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Wärtsilä Successfully Test Runs Engines on Renewable Fuels

Posted on May 27, 2009

Wärtsilä, a supplier of flexible power plants for the decentralized power generation market, has successfully performed a number of tests that demonstrate the ability of its engines to run on a range of vegetable and animal-based oils. This enables a wider range of renewable fuel options for the Wärtsilä engines, while at the same time enabling further CO2 emission reductions.

In the tests, conducted between February and April of this year at the VTT technical research center in Espoo, Finland, a Wärtsilä Vasa 4R32 engine successfully operated on jatropha oil, fish oil and chicken oil. The aim of these recent tests has been to assess the capability of engines to operate on renewable fuels that do not compete with agricultural uses.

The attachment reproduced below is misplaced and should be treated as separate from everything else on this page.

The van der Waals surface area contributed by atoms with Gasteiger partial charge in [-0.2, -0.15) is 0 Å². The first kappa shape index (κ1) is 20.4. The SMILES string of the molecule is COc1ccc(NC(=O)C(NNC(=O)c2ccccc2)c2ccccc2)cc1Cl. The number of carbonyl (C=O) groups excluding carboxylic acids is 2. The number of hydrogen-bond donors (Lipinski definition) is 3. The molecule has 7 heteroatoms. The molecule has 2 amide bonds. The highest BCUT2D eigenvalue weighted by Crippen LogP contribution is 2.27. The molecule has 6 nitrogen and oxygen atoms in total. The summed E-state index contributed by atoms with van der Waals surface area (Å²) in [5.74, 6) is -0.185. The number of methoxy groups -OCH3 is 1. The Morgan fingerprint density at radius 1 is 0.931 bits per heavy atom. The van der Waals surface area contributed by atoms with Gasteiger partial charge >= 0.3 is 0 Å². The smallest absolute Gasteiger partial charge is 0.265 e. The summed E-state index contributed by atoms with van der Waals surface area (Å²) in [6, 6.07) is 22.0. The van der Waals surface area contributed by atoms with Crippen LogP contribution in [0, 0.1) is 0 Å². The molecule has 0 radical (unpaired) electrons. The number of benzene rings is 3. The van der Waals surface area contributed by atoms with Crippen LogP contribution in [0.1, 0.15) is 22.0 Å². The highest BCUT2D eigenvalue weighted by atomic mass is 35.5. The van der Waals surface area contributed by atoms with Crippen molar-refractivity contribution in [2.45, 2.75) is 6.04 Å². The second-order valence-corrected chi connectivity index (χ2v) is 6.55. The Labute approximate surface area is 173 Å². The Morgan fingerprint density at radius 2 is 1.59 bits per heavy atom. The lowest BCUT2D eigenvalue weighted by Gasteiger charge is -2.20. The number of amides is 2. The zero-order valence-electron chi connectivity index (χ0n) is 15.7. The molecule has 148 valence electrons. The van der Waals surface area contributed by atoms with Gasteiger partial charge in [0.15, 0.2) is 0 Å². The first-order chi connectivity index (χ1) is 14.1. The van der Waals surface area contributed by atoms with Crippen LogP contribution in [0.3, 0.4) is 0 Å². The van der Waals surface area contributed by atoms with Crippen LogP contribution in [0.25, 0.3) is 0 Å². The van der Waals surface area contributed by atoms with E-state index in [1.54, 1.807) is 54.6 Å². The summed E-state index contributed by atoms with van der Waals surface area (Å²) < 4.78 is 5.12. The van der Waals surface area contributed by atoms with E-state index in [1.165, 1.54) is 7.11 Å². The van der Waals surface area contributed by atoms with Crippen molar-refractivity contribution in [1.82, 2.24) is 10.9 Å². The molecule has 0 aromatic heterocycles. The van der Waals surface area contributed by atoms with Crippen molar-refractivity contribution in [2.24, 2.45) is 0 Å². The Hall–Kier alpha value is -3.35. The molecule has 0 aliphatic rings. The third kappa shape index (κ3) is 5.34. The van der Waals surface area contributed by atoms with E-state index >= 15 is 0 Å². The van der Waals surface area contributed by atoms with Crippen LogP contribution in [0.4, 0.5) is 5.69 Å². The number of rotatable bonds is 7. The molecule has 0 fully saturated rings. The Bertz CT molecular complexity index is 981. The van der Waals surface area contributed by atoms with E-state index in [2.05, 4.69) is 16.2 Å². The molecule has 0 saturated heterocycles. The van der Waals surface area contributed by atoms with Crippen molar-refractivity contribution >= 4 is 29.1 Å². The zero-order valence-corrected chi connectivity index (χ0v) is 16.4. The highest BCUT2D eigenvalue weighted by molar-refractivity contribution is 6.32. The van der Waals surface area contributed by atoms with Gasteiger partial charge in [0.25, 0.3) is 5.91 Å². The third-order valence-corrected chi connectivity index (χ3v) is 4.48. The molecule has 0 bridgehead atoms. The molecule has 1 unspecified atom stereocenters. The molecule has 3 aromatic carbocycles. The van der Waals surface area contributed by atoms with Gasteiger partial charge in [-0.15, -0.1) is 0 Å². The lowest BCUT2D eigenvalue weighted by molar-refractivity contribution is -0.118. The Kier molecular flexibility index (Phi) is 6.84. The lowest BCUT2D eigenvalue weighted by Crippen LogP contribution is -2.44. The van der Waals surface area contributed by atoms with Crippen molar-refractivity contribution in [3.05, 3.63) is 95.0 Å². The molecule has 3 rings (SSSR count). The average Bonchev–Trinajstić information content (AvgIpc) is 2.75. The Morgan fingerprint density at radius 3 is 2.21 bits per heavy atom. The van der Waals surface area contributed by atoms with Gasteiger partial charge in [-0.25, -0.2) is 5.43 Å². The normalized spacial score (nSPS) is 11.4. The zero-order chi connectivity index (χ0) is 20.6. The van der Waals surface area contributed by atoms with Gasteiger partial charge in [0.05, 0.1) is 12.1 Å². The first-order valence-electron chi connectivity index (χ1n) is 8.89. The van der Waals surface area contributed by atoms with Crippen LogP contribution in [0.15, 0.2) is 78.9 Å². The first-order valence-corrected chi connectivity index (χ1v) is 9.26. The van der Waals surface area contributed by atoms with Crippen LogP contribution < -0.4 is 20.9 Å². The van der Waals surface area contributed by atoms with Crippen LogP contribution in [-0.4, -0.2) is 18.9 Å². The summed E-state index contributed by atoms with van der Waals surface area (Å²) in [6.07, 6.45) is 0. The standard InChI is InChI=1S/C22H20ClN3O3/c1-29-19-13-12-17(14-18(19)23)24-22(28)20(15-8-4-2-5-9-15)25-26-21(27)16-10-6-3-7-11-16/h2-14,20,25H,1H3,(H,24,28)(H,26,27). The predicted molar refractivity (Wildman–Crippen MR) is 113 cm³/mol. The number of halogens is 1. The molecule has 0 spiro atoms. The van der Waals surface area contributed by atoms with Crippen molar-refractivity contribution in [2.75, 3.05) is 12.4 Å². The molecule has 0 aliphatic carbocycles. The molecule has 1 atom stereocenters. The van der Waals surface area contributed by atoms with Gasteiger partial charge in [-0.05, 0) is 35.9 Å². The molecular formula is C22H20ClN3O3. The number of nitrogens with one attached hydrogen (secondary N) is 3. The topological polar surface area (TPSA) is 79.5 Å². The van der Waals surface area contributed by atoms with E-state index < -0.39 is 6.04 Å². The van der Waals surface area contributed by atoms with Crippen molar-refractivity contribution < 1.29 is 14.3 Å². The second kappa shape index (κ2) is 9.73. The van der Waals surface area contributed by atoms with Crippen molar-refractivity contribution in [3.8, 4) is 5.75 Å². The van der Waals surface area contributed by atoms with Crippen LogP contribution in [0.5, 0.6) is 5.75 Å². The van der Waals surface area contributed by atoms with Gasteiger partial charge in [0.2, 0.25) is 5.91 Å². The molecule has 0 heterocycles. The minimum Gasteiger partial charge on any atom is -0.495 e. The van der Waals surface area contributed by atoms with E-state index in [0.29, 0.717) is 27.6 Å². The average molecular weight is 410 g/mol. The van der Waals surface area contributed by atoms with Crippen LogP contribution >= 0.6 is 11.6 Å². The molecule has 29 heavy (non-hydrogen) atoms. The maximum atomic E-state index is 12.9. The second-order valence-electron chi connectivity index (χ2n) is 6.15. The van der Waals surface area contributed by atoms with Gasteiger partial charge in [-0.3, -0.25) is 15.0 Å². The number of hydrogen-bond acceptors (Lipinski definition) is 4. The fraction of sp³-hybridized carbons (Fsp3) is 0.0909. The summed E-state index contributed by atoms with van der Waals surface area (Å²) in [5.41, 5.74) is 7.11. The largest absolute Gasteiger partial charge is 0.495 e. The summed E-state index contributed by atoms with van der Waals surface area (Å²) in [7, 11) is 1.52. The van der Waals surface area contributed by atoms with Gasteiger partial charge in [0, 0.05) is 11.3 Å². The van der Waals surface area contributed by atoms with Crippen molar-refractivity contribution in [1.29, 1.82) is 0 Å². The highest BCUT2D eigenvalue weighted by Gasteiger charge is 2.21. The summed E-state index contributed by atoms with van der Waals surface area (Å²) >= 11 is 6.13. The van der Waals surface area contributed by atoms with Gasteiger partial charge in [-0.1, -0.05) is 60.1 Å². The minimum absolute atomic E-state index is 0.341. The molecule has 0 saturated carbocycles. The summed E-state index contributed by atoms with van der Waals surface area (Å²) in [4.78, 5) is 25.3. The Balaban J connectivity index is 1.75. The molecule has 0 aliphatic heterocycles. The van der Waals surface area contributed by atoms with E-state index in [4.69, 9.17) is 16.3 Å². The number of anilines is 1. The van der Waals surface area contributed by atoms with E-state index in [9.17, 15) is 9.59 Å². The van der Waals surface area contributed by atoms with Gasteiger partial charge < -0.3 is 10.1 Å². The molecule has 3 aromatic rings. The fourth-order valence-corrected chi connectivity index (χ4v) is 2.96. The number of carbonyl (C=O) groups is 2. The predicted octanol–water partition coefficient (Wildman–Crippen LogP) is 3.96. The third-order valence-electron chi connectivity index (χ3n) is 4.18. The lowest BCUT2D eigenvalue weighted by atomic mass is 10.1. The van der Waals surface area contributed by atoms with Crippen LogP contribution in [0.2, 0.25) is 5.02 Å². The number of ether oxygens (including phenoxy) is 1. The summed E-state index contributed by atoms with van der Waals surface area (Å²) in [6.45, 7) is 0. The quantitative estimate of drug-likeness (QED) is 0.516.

"Liquid biofuels represent an emerging market. We see that fuel supply infrastructures for crude vegetable oils are being developed at an increasing pace, suggesting that the availability of such fuels will be vastly extended during the next 5 to 10 years. We provide technology that can use these new fuels, and we have demonstrated that the chain from fuel to electricity exists. In addition to commodity fuels, we see a significant potential in industry process side streams, such as, fish and chicken oils, which can used for generating renewable energy,” said Vesa Riihimäki, vice president, Power Plant Technology commenting on the future market for power plants running on liquid biofuels.

The first engine test with straight jatropha oil was performed in January 2009, with the engine being operated successfully on a batch of oil delivered from India. An additional test will be conducted later this summer on a further batch of jatropha oil imported from Tanzania. Fish oil was tested in February 2009 and showed that the engine performed in much the same way as when running on vegetable-based oils, and no further testing will be necessary for evaluation purposes at this stage. Chicken oil, a by-product of the rendering process of chicken, was tested in April 2009. During the test, the engine performed as expected.

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